It was sad to hear of the passing of the great jazz pianist, Chick Corea, yesterday. Though not a great jazz fan as such, I do have a thing for the Jazz-Rock fusion era in the 1970s, and certain other Fusion musicians who were adventurous at the time. Like many jazz musicians, Chick Corea was prolific, and it would be easy to overlook the Fusion phase, which sometimes seems a bit over the top. Indeed, strictly speaking, I would say that the style is exemplified by only three groups: Chick Corea’s Return to Forever; John McLaughlin’s Mahavishnu Orchestra; and Larry Coryell’s Eleventh House.
It is often said that all of key players in Fusion were alumni of the electric phase in Miles Davis’ career, from around 1969 to 1971, and focussing on the Bitches Brew LP. This is slightly misleading, as the relevant albums featured a number of keyboard players, such as Herbie Hancock, Joe Zawinul, and Corea. Hancock and Zawinul’s later groups are usually included in Fusion, but the three groups I referred to above are all very much electric guitar oriented ensembles, and this aspect is not always to the taste of jazz fans. Whereas rock fans are attracted to the technique and speed of the Fusion players, in particular, McLaughlin, Coryell, and the Return to Forever players, Bill Connors then Al di Meola.
All of the main players appear on the early Larry Coryell LP, Spaces, with the characteristic cover art. Chick Corea only played on one track; and the bassist, Miroslav Vitous would then form Weather Report with Zawinul. John McLaughlin and Billy Cobham went on to form the Mahavishnu Orchestra, with Rick Laird on bass, Jerry Goodman played the violin, and Jan Hammer emerged with his unique keyboard style. The Mahavishnu Orchestra released two studio albums, and one extraordinary live album, called Between Nothingness and Eternity. The latter might be criticised for the length of the tracks, and McLaughlin over-playing, but the version of ‘Sister Andrea’ is a favourite. That group split in acrimony, and various solo albums followed, with Billy Cobham getting the critical acclaim for his Spectrum LP. This included a fantastic one off group featuring Cobham on percussion, Hammer on keyboards, Leland Sklar on bass, and Tommy Bolin on guitar (who subsequently joined Deep Purple in 1975). The track titled ‘Stratus’ is extraordinary, but there were also contributions by horn players. Cobham’s next LP, Crosswinds, featured the Brecker brothers on horns, and was closer to jazz than rock.
Meanwhile, Larry Coryell unveiled a fusion group called the Eleventh House, whose debut LP was released on the smaller Vanguard label in 1974. The album had Randy Brecker on horns, with Danny Trifan on bass, the blind keyboard player Mike Mandel on keyboards, and Alphonse Mouzon played percussion (he also went on to join Weather Report). In my view this LP is a tour de force, and may well be the best Fusion LP of them all, if not so well known. The follow up LP, Level One, was released on the Arista label in 1975, and featured Michael Lawrence on horns, and John Lee on bass. The remainder of the Eleventh House material, and outakes from the Spaces LP, appeared on the Planet End LP.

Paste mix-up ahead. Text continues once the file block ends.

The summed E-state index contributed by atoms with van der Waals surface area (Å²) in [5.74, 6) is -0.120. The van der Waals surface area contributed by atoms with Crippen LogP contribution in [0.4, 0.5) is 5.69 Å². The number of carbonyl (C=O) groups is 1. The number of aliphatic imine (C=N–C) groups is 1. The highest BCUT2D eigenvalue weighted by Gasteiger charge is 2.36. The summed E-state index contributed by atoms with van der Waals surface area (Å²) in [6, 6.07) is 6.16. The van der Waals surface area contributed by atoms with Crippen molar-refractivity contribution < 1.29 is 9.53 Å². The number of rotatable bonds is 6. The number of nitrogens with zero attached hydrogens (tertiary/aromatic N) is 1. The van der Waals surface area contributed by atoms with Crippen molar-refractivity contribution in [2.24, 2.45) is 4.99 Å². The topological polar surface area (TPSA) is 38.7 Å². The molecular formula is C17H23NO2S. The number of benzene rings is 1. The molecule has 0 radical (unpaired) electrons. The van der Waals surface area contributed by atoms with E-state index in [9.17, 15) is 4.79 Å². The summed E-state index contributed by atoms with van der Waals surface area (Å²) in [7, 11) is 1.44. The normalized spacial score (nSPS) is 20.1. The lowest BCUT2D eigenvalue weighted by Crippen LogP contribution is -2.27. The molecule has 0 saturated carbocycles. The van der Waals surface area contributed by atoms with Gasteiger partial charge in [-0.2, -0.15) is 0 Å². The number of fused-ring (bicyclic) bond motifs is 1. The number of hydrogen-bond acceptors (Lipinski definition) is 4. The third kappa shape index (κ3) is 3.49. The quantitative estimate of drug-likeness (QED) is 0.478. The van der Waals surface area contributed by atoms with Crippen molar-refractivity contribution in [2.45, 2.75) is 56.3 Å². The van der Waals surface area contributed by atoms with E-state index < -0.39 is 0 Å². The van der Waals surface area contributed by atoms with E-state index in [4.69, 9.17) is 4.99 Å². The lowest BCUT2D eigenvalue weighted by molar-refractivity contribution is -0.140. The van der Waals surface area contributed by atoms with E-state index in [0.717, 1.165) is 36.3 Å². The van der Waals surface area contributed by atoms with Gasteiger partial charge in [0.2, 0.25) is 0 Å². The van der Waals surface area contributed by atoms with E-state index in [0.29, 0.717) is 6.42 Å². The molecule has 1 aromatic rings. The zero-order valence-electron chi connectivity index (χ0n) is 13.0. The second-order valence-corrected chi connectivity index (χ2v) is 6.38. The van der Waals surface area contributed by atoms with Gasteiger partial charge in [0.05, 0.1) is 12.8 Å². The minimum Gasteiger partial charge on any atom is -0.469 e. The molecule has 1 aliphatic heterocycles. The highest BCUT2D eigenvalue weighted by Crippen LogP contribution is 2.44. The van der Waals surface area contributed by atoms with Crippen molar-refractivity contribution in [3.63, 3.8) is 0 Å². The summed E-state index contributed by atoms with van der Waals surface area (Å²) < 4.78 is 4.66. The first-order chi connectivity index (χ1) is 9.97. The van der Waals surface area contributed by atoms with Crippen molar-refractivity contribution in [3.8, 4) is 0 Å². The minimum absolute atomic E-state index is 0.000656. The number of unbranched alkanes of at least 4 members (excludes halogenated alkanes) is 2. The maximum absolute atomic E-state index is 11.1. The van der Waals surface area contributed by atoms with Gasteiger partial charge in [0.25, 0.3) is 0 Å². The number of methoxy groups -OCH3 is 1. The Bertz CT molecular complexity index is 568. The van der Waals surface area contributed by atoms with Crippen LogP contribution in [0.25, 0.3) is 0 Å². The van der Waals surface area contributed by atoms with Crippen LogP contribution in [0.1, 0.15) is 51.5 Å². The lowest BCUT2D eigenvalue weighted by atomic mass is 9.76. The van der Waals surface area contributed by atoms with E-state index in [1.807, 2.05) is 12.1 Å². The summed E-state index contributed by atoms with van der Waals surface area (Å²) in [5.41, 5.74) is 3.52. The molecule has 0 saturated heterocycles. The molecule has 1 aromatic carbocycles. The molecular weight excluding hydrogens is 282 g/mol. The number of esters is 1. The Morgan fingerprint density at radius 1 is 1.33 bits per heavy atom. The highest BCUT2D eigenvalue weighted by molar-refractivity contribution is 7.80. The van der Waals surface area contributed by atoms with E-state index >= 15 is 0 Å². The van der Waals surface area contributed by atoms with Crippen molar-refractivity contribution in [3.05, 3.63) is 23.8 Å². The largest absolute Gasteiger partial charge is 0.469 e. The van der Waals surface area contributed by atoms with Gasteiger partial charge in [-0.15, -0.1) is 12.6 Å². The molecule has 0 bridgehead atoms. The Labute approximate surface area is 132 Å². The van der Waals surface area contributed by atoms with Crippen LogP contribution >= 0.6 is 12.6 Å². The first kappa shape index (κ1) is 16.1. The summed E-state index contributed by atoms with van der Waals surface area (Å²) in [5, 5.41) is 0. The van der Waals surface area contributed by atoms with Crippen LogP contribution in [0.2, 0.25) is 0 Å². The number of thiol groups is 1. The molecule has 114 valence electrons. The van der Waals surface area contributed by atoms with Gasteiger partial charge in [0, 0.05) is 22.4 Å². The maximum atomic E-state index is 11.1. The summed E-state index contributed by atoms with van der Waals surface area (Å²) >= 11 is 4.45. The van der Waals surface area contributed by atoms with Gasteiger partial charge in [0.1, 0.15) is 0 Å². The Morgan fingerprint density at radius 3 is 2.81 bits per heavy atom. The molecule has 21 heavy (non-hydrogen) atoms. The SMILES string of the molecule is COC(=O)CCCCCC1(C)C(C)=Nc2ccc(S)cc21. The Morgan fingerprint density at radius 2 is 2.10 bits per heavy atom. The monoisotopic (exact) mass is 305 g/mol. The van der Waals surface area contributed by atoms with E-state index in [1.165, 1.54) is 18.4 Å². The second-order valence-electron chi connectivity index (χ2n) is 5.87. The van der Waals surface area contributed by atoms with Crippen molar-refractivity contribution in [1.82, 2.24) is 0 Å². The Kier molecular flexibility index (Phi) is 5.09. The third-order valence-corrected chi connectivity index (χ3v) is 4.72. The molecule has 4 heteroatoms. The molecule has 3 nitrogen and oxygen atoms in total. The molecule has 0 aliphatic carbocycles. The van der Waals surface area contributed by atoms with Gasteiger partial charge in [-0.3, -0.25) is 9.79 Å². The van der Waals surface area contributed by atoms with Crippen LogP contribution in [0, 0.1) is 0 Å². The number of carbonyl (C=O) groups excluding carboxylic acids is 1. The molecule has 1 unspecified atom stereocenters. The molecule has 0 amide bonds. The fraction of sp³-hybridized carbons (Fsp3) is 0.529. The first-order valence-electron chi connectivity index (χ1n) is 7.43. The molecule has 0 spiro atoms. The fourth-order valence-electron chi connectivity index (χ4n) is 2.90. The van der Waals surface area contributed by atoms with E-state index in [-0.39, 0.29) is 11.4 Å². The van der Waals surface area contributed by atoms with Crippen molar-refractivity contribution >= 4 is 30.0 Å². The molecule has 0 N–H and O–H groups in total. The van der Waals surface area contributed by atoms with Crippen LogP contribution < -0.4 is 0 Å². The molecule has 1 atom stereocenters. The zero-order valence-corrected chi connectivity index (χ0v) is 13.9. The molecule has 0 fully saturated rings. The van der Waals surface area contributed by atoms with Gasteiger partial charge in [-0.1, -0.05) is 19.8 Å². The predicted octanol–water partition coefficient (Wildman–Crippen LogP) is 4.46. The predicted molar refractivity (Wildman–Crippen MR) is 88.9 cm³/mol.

Finally to Chick Corea and his contribution to Fusion. Return to Forever was originally an LP title, before the music got more rock oriented, and the playing more elaborate. Corea and bandmates Lenny White on drums, and Stanley Clarke on bass, were all unique players. But the Fusion period also saw them get involved with Scientology, and dedicating their music to L. Ron Hubbard. The album cover art varied, and could be particularly garish, as with 1974’s Where Have I Known You Before. The high brow critics were rather bemused by Return to Forever, given the kind of style that they knew Corea could play in trad jazz. But with the arrival of the young Al di Meola on electric guitar they just got better and better, culminating in a move to a major label, Columbia, for the Romantic Warrior LP in 1976.
Both the cover art (by Wilson McLean) and the playing is great on this album, and listening again to it last night on re-mastered CD it sounded fantastic, but even as a period piece it holds up. Fusion could be over the top at times, with frenetic playing and over blown song titles, but for purely instrumental music it certainly holds the attention of the listener. After 1976 the main players formed different temporary combinations, such McLaughlin and di Meola playing acoustic guitars in the Spanish style; Jan Hammer appeared on many LPs, including playing with Jeff Beck, the other notable British guitarist. There was even a short-lived record label, Nemperor, that released solo LPs by Lenny White, Stanley Clarke, and two from Tommy Bolin before he died in 1976. But if there was only one album that combined all the elements of jazz-rock Fusion, with great cover art in the mid 1970s, it was Corea’s Romantic Warrior.